Stary Writing Academy III: Recall Your Youth, and Create YA Fiction

As one of the most famous novels of the past decades, you must hear the name of Twilight even if you might not have read it. The series is a collection of young adult vampire romance novels that reached the New York Times bestseller list at number five. Millions of readers worldwide share the story of Bella and Edward and make this series become one of the most successful Young Adult (YA) fiction.

Photo by Priscilla Du Preez on Unsplash

What is YA fiction?

Wikipedia defines Young Adults as an age group that focuses on the protagonist’s psychological and moral growth from youth to adulthood. YA fiction is “a category of fiction written for readers from 12 to 18 years of age.” The main characters are typically between 14 and 20 years of age, experiencing the transition from childhood to adulthood. So they always face unforeseen challenges. The features of this age group determine that a YA story is always connected to a “problem”. Solving the problem is a journey for young girls and boys to discover who they are.

However, this genre also takes up a large market of adult readers. Referring to an article on The Atlantic, approximately 55% of YA fiction readers are adults. Being recognized by both the teenager and adult groups is not that easy. How do we create a good story that can satisfy the different tastes between these two groups? Here are four tips for you!

1. Make Sure the Character’s Age and POV are Correct

Generally, a young adult is more concerned about the present than the past or future. This feature and mindset determine the way they think and see the world. When you create young characters, try to put yourself in their shoes. If you are an adult writer, you might find it is a little bit challenging because adults’ mindsets usually are different from the youth’s. How to solve it? The answer is rolling the clock back to your youth and recalling how you saw the world and processed the world around you at that age.

Photo by Jon Tyson on Unsplash

2. Know the Voice and Language Habit of Youth Generation

The language habit of the teenager group depends on their worldviews and identities, which include but are not limited to social class, sexual orientation, economic situation, education, family, etc. What they say through their mouths must reflect these things, just like adult characters do. Also, the young character’s voice is influenced by word choice, sentence length, punctuation, etc. Before writing the first sentence, a young adult says, you can do some research about the words young people use in daily life. For instance, teenagers generally do not speak in long sentences, and the vocabulary they use is common and accessible. But if you are creating a nerd or genius as the main character, their language habit needs to distinguish them from others, of course.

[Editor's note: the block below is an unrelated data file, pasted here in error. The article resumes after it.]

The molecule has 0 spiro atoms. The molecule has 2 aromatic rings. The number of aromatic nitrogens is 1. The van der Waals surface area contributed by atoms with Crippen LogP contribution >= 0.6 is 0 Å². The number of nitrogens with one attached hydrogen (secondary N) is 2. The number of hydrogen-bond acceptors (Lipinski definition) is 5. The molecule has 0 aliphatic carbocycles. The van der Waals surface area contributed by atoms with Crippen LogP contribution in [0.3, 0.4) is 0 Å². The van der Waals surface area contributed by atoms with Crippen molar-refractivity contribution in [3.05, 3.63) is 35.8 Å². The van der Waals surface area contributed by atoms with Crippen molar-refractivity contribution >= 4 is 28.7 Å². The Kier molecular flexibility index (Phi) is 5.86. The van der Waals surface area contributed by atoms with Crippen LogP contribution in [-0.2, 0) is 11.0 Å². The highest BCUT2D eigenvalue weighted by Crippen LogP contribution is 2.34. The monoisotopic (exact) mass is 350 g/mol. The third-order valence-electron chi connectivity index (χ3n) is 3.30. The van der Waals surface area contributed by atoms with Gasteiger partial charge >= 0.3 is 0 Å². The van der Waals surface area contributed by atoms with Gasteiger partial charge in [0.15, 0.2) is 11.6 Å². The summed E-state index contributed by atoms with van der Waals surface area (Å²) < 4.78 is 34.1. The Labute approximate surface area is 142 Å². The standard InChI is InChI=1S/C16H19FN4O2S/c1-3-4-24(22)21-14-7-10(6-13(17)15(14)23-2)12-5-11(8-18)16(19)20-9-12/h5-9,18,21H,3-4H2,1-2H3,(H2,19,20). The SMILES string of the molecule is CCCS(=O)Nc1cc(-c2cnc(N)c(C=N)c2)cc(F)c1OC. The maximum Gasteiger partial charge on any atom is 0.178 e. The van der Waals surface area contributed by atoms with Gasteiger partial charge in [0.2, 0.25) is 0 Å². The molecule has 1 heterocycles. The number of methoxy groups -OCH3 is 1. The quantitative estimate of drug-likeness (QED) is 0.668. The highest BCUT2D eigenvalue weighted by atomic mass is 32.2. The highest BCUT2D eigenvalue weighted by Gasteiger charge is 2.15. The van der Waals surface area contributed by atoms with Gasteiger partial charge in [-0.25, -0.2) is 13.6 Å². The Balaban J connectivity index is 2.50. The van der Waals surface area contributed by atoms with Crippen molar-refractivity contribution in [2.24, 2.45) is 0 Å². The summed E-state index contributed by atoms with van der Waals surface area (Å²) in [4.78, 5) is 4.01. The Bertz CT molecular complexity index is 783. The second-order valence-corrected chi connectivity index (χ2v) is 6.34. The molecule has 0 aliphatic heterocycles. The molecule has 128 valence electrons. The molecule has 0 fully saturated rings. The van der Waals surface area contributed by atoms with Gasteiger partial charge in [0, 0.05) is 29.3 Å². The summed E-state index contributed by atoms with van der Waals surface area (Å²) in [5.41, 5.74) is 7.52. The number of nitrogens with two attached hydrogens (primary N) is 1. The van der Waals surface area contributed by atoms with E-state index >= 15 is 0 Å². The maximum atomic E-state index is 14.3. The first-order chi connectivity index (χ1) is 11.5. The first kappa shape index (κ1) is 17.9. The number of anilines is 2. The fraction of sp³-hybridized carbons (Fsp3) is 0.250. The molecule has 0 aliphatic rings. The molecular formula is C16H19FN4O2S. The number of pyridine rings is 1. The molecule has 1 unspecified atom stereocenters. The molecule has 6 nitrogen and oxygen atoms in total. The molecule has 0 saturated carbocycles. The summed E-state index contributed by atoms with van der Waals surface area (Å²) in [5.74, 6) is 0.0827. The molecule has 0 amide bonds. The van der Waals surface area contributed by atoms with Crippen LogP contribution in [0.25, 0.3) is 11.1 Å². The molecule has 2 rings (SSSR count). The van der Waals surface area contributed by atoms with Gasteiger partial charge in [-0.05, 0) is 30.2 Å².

3. Add More Details to Characters

Well, it sounds corny. But it is always a must during writing fiction. A successful character should have depth and dimension, and it is a golden rule for fiction. Even writing YA fiction does not mean authors are allowed to stereotype. For instance, not all teenagers are full of energy, or acting childish. The most exciting protagonist needs both strengths and weaknesses. More importantly, these characteristics should not sketch an outline based on what a stranger would see on the outside but be known by the character’s parents or BFF and released as the story develops.

Photo by Kilian Seiler on Unsplash

4. DO NOT Teach Readers a Lesson in YA Fiction

Petty issues will arise as youth grow up into adults, such as abuse, alcohol, or bullying. When plotting such scenes, the core of these plots is to let the characters figure things out and grow, rather than preaching. Your emotional honesty is essential.

To learn more about creating great YA fiction, you can get more tips HERE. Also, you can share your ideas or experience about YA fiction with more than 80,000 writers at the Stary Writing Academy Facebook group now!

--

--

Get the Medium app

A button that says 'Download on the App Store', and if clicked it will lead you to the iOS App store
A button that says 'Get it on, Google Play', and if clicked it will lead you to the Google Play store